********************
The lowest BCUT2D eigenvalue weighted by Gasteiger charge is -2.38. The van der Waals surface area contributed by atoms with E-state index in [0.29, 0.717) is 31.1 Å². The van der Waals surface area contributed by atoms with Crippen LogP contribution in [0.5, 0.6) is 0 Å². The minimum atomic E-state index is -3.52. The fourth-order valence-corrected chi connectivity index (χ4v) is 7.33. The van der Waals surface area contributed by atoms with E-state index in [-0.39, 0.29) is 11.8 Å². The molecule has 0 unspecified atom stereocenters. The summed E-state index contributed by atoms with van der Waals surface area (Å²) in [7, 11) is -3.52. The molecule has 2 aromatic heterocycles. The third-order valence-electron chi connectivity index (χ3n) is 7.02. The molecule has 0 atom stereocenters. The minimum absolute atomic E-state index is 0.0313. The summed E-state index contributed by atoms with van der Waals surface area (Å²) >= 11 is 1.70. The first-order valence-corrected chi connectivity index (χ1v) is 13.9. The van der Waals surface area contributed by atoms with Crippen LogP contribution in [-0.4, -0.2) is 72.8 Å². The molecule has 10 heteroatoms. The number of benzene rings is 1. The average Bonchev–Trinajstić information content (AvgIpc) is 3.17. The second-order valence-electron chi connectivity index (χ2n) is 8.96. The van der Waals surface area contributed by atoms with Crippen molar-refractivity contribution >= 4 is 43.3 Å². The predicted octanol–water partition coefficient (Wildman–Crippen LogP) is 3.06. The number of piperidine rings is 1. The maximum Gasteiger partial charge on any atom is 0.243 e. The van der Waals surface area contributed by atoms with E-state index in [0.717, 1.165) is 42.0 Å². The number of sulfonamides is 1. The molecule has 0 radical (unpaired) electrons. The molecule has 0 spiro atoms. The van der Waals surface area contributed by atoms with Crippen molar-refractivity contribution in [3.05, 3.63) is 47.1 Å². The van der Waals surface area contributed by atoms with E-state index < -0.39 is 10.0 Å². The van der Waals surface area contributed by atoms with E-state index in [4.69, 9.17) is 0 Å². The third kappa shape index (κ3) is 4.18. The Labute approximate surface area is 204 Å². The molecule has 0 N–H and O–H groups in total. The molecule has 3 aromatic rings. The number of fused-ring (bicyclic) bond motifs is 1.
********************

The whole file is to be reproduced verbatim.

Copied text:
The lowest BCUT2D eigenvalue weighted by Gasteiger charge is -2.38. The van der Waals surface area contributed by atoms with E-state index in [0.29, 0.717) is 31.1 Å². The van der Waals surface area contributed by atoms with Crippen LogP contribution in [0.5, 0.6) is 0 Å². The minimum atomic E-state index is -3.52. The fourth-order valence-corrected chi connectivity index (χ4v) is 7.33. The van der Waals surface area contributed by atoms with E-state index in [-0.39, 0.29) is 11.8 Å². The molecule has 0 unspecified atom stereocenters. The summed E-state index contributed by atoms with van der Waals surface area (Å²) in [7, 11) is -3.52. The molecule has 2 aromatic heterocycles. The third-order valence-electron chi connectivity index (χ3n) is 7.02. The molecule has 0 atom stereocenters. The minimum absolute atomic E-state index is 0.0313. The summed E-state index contributed by atoms with van der Waals surface area (Å²) >= 11 is 1.70. The first-order valence-corrected chi connectivity index (χ1v) is 13.9. The van der Waals surface area contributed by atoms with Crippen LogP contribution in [-0.4, -0.2) is 72.8 Å². The molecule has 10 heteroatoms. The number of benzene rings is 1. The average Bonchev–Trinajstić information content (AvgIpc) is 3.17. The second-order valence-electron chi connectivity index (χ2n) is 8.96. The van der Waals surface area contributed by atoms with Crippen molar-refractivity contribution >= 4 is 43.3 Å². The predicted octanol–water partition coefficient (Wildman–Crippen LogP) is 3.06. The number of piperidine rings is 1. The maximum Gasteiger partial charge on any atom is 0.243 e. The van der Waals surface area contributed by atoms with E-state index in [0.717, 1.165) is 42.0 Å². The number of sulfonamides is 1. The molecule has 0 radical (unpaired) electrons. The molecule has 0 spiro atoms. The van der Waals surface area contributed by atoms with Crippen molar-refractivity contribution in [3.05, 3.63) is 47.1 Å². The van der Waals surface area contributed by atoms with E-state index < -0.39 is 10.0 Å². The van der Waals surface area contributed by atoms with E-state index in [4.69, 9.17) is 0 Å². The third kappa shape index (κ3) is 4.18. The Labute approximate surface area is 204 Å². The molecule has 0 N–H and O–H groups in total. The molecule has 3 aromatic rings. The number of fused-ring (bicyclic) bond motifs is 1.